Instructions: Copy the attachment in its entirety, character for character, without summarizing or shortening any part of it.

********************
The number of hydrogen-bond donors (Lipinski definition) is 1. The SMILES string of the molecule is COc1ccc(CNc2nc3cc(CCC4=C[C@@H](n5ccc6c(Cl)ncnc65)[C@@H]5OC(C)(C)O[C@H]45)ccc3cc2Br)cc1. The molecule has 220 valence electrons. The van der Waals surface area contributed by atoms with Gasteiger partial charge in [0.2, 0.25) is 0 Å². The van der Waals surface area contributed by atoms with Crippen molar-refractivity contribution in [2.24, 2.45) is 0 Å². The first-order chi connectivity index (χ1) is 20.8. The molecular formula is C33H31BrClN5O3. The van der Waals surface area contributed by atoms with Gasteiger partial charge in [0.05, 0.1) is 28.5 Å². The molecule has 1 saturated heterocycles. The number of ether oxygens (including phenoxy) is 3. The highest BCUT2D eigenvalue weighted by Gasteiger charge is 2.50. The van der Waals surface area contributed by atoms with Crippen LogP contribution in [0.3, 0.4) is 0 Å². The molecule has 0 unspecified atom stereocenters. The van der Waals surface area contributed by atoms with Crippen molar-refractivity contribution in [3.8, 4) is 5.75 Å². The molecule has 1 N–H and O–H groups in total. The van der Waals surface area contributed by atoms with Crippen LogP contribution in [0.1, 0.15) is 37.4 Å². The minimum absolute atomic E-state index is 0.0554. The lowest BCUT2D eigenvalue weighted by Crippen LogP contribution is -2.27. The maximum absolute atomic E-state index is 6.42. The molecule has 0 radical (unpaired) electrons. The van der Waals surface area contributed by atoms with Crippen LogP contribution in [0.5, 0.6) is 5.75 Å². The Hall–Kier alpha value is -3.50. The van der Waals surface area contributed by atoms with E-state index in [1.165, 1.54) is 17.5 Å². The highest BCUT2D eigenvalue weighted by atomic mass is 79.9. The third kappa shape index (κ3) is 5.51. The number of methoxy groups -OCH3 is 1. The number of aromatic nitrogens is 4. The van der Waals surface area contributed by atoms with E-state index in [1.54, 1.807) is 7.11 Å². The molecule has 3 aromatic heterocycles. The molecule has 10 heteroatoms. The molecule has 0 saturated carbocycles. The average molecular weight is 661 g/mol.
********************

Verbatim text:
The number of hydrogen-bond donors (Lipinski definition) is 1. The SMILES string of the molecule is COc1ccc(CNc2nc3cc(CCC4=C[C@@H](n5ccc6c(Cl)ncnc65)[C@@H]5OC(C)(C)O[C@H]45)ccc3cc2Br)cc1. The molecule has 220 valence electrons. The van der Waals surface area contributed by atoms with Gasteiger partial charge in [0.2, 0.25) is 0 Å². The van der Waals surface area contributed by atoms with Crippen molar-refractivity contribution in [2.24, 2.45) is 0 Å². The first-order chi connectivity index (χ1) is 20.8. The molecular formula is C33H31BrClN5O3. The van der Waals surface area contributed by atoms with Gasteiger partial charge in [0.05, 0.1) is 28.5 Å². The molecule has 1 saturated heterocycles. The number of ether oxygens (including phenoxy) is 3. The highest BCUT2D eigenvalue weighted by Gasteiger charge is 2.50. The van der Waals surface area contributed by atoms with Crippen LogP contribution in [0.3, 0.4) is 0 Å². The molecule has 0 unspecified atom stereocenters. The van der Waals surface area contributed by atoms with Crippen molar-refractivity contribution in [3.8, 4) is 5.75 Å². The molecule has 1 N–H and O–H groups in total. The van der Waals surface area contributed by atoms with Crippen LogP contribution in [0.1, 0.15) is 37.4 Å². The minimum absolute atomic E-state index is 0.0554. The lowest BCUT2D eigenvalue weighted by Crippen LogP contribution is -2.27. The maximum absolute atomic E-state index is 6.42. The molecule has 0 radical (unpaired) electrons. The van der Waals surface area contributed by atoms with Crippen LogP contribution in [0.5, 0.6) is 5.75 Å². The Hall–Kier alpha value is -3.50. The van der Waals surface area contributed by atoms with E-state index in [1.165, 1.54) is 17.5 Å². The highest BCUT2D eigenvalue weighted by atomic mass is 79.9. The third kappa shape index (κ3) is 5.51. The number of methoxy groups -OCH3 is 1. The number of aromatic nitrogens is 4. The van der Waals surface area contributed by atoms with E-state index in [1.54, 1.807) is 7.11 Å². The molecule has 3 aromatic heterocycles. The molecule has 10 heteroatoms. The molecule has 0 saturated carbocycles. The average molecular weight is 661 g/mol.